Prime minister Boris Johnson has responded to two weeks of anti-racism protests by promising a commission to address inequality in the UK. But the plan has faced criticism from those who say action, not a further review, is needed.
Writing in the Telegraph, Johnson said the “substance was much more important than the symbols”. He criticised those who would “edit or Photoshop the entire cultural landscape” and wrote it would be more cheerful to erect new statues, including more of people of colour and from ethnic minorities.
Johnson wrote that “no one who cares about this country” could ignore the anti-racist protests sparked by the killing of George Floyd and acknowledged the growing success of BAME people in the workplace and academically.
According to the BBC the new commission would be run out of the Cabinet Office and report to the Prime Minister, and it would be asked to finish its work by Christmas.
A chair has not yet been identified but the commission will be overseen by equalities minister Kemi Badenoch, with independent members also on the panel.
The announcement of a commission came under fire from Labour, who wanted swifter action. Shadow secretary of state for justice and shadow lord chancellor David Lammy told BBC Radio 4 this morning that the article appeared to have been written on the “back of a fag packet yesterday to assuage the Black Lives Matter protest”.
He said had there had already been plenty of reviews and a backlog of measures that needed to be implemented.
Lammy told the BBC: “In the [David Cameron-commissioned] Lammy review I made 35 recommendations – implement them. There are 110 recommendations in Elish Angiolini’s review of deaths in police custody – implement them. There are 30 recommendations in the Home Office [Lessons Learned] Wendy Williams review into the Windrush scandal – implement them. Twenty-six recommendations were made in the Baroness McGregor report on workplace discrimination – implement them.”
“It feels like we’re going around in circles,” Lammy said, adding that he was encouraged by the growing academic and professional success of the BAME community. But, “Yet again we seem to want figures and data but not action. The Prime Minister has buried his article behind the paywall in the Telegraph amid loads more stuff about Churchill. You’re the Prime Minister, do something!”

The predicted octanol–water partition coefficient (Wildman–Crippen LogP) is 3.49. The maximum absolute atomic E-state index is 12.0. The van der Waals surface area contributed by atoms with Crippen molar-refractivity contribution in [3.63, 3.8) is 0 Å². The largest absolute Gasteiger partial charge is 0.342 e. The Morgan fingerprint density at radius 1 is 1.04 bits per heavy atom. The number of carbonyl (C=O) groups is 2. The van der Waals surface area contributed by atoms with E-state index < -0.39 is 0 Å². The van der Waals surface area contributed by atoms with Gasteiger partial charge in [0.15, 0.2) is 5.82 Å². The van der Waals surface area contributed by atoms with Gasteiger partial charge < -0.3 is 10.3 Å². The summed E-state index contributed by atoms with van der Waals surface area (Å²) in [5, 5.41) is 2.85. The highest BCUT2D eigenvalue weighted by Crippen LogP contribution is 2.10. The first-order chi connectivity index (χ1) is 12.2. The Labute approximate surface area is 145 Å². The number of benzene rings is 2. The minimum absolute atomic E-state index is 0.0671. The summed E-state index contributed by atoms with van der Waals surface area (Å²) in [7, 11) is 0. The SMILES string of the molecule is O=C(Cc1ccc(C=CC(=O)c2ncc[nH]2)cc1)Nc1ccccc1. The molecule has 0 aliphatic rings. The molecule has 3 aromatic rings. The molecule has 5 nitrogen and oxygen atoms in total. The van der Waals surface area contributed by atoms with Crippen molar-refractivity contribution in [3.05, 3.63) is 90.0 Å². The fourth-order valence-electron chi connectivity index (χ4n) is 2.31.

Frances O’Grady, TUC general secretary, voiced similar sentiments. She told The Independent: “The evidence has been out there for years. Isn’t it time that the government took some action to ensure that black and ethnic minority workers got a fair chance in life, and fair treatment at work? There’s plenty that they could do. I’m not sure how many more reports they need.”
Johnson’s article referred to “a sense of discrimination and victimisation” among the BAME community. This, said Marsha de Cordova, the shadow women and equalities secretary, was condescending.
Lord Woolley, the founder of Operation Black Vote and chair of the government’s Race Disparity Unit, said he was “pleased that our PM has clearly acknowledged the deep-seated and persistent racial inequality in education, health and the criminal justice system”.
But he added: “The use of the word victimisation is an unnecessary distraction and to some will be seen as unhelpful.
Conservative Party candidate for the 2021 London mayoral election Shaun Bailey told the BBC that changing the law wouldn’t change how people interacted in the workplace. He said, defending the delay involved in forming a commission: “Lots of these things take time to change. We really need to change systems.”
“We know the scale of the problems we face to tackle the entrenched racial inequality in our country. It is not new. Now is the time for urgent action.” @EHRCChair on the announcement of The Commission on Race and Ethnic Disparities.
— EHRC (@EHRC) June 15, 2020
Referring to the plan for a commission Equality and Human Rights Commission’s chair David Isaac told this morning’s Westminster Employment Forum policy conference, BAME equality in the workplace: “We are very supportive of the need for a joined up strategy in relation to dealing with entrenched issues for BAME individuals in this country and addressing issues in the workplace is one of the key areas where we think a huge amount of work has been done, but where we need particular action.”
Meanwhile a new Ipsos Mori poll has revealed growing optimism about the erosion of racism in the UK. Eighty-four per cent strongly disagreed with the statement “you have to be white to be truly British”, up from 55% a decade ago. And when asked if they were optimistic the UK would be more tolerant and diverse in 10 years’ time, two thirds said they were, up from half in 2009.